History Group Talk August 2014


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Simon Dell gave the Group an interesting talk about Beatrice Chase (Olive Katherine Parr) also known as 'My Lady of the Moor', and about her life in our parish.

Olive Katherine Parr, (Beatrice Chase), daughter of Charles Chase Parr and Olive Katherine Parr, was born on 5th July 1874 in London and died on 3rd July 1955 at Newton Abbot. She is buried in Widecombe Churchyard near her mother’s grave.

Her father died when she was quite young, she also had a sister Hilda who died at the age of 18 years. She claimed being related to William Parr, brother of Katherine Parr the last wife of Henry VIII. William was a Lancastrian and on many of her letters the Red Rose of Lancaster featured. She also had a ring with the rose embellished on it.   She was a well educated lady going to St Mary's Catholic School in London, and both her and her sister became nuns. Her sister Hilda died aged 18 years old and when Beatrice was 21 years old she left the Order but continued to do a great deal of charitable work in the east end of London. This work involved care of homeless children and fallen women and also became a prison visitor at Holloway Women's Prison. All this work with people in poor health resulted in her contracting tuberculosis (TB), and as her health deteriorated her mother was advised to move to the south coast, and they headed for Dawlish. As her health did not improve, they were further advised to consider moving to Dartmoor.

They visited Widecombe on 2nd July 1902 with the intention of renting a property. By 'divine intervention' ? they met with a person who asked 'are you looking for somewhere to stay?' This resulted in them renting a cottage at Venton. In the ensuing years they purchased the Cottages and Higher Venton Farm. In 1908 they had constructed, adjoining the farm house, another cottage with stone already on site. Beatrice at this time decided to extend her writing career and a window in the house became her 'Dartmoor Window' through which she sold her books to passing visitors. She is reputed to having had a fiancée who perished during WW1, this is yet to be substantiated. She wrote in long-hand and it became expensive to get her manuscripts typed up for publication. She decided to purchase a Remington Typewriter - funds were low, but 'divine intervention' again resulted in the required £21.18s.6d coming her way from a family bequest.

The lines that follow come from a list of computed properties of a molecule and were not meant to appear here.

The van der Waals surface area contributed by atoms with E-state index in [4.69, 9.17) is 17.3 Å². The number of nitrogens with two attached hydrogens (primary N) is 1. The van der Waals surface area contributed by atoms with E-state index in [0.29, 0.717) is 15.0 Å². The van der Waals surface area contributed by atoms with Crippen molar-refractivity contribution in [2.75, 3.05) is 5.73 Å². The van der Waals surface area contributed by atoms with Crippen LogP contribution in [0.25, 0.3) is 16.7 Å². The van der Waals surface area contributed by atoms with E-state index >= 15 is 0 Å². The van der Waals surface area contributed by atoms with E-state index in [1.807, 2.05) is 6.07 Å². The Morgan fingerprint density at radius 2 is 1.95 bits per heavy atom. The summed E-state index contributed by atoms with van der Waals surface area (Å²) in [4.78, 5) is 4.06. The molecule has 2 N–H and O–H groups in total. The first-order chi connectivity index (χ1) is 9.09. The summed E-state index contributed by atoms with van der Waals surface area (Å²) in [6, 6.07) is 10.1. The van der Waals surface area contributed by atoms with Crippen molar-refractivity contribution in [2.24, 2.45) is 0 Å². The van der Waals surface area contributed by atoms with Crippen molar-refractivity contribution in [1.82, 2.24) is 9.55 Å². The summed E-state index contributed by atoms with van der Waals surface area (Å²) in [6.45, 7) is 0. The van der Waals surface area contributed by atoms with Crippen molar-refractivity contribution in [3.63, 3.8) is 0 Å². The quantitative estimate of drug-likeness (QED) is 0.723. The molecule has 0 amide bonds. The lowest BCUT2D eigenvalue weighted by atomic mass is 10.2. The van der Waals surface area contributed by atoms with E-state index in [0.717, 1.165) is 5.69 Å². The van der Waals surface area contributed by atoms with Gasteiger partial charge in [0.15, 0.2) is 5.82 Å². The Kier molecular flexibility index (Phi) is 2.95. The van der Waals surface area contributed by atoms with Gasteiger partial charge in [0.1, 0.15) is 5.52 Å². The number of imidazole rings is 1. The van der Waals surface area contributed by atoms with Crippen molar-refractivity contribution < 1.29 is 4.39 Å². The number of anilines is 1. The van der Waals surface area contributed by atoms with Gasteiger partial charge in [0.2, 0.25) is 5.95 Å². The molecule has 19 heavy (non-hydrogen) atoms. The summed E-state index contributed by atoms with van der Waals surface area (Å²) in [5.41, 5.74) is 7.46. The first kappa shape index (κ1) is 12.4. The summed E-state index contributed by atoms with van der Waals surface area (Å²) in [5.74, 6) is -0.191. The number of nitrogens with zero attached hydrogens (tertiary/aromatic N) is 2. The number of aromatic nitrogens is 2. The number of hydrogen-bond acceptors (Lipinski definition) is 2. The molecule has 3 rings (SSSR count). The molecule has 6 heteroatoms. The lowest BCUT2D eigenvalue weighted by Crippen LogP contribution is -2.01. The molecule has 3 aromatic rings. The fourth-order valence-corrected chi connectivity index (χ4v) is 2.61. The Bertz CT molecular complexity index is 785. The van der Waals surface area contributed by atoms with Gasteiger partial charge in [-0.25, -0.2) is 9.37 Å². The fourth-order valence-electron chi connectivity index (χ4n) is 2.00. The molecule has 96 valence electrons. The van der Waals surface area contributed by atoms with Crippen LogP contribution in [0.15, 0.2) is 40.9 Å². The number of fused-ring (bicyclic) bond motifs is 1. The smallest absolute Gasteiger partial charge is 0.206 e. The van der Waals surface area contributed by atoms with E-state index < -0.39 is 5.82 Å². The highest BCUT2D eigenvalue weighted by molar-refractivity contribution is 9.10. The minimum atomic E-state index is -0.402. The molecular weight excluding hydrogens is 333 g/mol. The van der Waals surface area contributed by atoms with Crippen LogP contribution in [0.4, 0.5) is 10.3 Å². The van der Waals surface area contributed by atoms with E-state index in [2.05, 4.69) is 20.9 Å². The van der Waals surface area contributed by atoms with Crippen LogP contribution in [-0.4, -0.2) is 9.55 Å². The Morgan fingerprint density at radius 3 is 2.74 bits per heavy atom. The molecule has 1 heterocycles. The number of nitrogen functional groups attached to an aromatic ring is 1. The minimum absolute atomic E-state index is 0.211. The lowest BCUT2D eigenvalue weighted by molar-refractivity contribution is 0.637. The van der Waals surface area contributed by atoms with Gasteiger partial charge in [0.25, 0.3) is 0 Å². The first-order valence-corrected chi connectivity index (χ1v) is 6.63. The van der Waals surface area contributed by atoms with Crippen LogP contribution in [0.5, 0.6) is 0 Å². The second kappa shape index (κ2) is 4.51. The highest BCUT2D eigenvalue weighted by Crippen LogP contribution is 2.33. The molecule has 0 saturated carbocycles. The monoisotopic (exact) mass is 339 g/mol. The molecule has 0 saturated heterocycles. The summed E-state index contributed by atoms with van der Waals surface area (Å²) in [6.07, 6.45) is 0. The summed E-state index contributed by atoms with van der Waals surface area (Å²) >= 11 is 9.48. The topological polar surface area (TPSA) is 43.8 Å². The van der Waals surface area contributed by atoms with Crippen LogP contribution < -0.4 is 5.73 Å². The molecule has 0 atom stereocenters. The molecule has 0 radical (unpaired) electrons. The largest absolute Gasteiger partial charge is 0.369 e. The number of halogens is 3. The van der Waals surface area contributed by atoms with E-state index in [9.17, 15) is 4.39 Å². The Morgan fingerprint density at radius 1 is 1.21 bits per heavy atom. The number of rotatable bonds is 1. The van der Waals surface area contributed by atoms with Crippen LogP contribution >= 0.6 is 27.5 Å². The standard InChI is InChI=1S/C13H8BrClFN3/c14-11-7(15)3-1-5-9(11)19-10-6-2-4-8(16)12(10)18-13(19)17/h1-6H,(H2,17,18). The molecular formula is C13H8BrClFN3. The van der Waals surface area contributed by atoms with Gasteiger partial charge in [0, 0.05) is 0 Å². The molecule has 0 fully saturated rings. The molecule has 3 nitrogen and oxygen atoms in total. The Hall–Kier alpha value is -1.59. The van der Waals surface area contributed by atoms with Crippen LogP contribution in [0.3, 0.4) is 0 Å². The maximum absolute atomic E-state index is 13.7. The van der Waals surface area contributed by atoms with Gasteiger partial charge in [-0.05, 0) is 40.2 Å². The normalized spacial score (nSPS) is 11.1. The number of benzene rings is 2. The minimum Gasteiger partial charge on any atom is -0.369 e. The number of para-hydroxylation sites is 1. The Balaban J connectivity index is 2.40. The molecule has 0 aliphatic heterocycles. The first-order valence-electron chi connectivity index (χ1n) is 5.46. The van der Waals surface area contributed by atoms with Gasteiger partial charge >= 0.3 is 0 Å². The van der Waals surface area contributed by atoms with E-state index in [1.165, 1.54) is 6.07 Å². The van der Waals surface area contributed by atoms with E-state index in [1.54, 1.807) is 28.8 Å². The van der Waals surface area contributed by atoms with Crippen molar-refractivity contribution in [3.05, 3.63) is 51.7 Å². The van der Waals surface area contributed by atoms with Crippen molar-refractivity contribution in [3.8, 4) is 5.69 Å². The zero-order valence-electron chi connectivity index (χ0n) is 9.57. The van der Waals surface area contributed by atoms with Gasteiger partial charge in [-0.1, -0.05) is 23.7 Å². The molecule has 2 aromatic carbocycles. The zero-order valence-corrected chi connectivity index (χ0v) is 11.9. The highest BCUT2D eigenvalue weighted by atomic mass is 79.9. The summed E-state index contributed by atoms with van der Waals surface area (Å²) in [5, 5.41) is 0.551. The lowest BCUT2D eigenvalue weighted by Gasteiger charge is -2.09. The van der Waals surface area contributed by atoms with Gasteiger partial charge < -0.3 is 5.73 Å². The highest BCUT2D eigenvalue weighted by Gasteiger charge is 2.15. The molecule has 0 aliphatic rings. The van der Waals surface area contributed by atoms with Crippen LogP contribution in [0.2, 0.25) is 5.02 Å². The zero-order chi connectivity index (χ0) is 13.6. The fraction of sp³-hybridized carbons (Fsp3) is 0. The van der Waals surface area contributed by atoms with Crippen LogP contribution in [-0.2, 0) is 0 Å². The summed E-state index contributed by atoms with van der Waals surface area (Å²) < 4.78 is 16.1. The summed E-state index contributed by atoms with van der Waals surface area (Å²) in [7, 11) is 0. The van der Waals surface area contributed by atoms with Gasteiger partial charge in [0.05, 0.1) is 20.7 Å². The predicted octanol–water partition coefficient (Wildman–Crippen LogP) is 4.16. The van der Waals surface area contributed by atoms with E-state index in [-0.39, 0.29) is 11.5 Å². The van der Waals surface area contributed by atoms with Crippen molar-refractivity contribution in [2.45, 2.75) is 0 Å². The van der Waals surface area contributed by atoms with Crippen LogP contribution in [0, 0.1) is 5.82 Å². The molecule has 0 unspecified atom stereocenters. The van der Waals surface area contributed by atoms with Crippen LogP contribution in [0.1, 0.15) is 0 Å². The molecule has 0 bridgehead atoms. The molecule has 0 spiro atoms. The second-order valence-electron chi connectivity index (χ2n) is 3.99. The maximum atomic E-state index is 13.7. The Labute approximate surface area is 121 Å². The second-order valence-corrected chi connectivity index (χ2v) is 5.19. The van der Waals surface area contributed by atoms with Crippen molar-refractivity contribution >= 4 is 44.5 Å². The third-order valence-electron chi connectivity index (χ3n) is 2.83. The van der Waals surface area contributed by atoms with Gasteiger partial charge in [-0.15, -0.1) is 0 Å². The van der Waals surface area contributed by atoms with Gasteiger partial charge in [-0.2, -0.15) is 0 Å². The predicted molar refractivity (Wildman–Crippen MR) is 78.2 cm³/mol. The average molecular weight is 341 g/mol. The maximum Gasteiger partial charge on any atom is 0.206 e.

She was always a staunch Catholic and decided to build a Chapel at Venton and on Whit Sunday 1908 the Chapel was consecrated by the Bishop of Plymouth She did many good deeds in conjunction with her mother who she called "The Rainbow Maker". She employed male servants who she called 'Mr. Bluejacket', mostly retired Royal Navy personnel they lived in one of her cottages. The middle Cottage at Venton at one time was the police house (E308 Constable William Hunt).

She had her pet dog known as 'Tweed-dog', which was mentioned in some of her novels. She did prison visiting at Princetown and wrote numerous novels, one 'The Heart of the Moor' sold 70,000 copies.

She got to know John Oxenham who wrote a book entitled 'My Lady of the Moor' and this is how she acquired that title. During WW1 she crusaded for the many service men, she had a book of names which she kept at the Altar of the Chapel and she prayed regularly for them, she referred to them as 'White Knights'.    She was concerned about their welfare and that of their wives and girlfriends. She prayed that they may not be led astray while in foreign lands.

 


The information on this page was last modified on August 15 2014 22:22:42.


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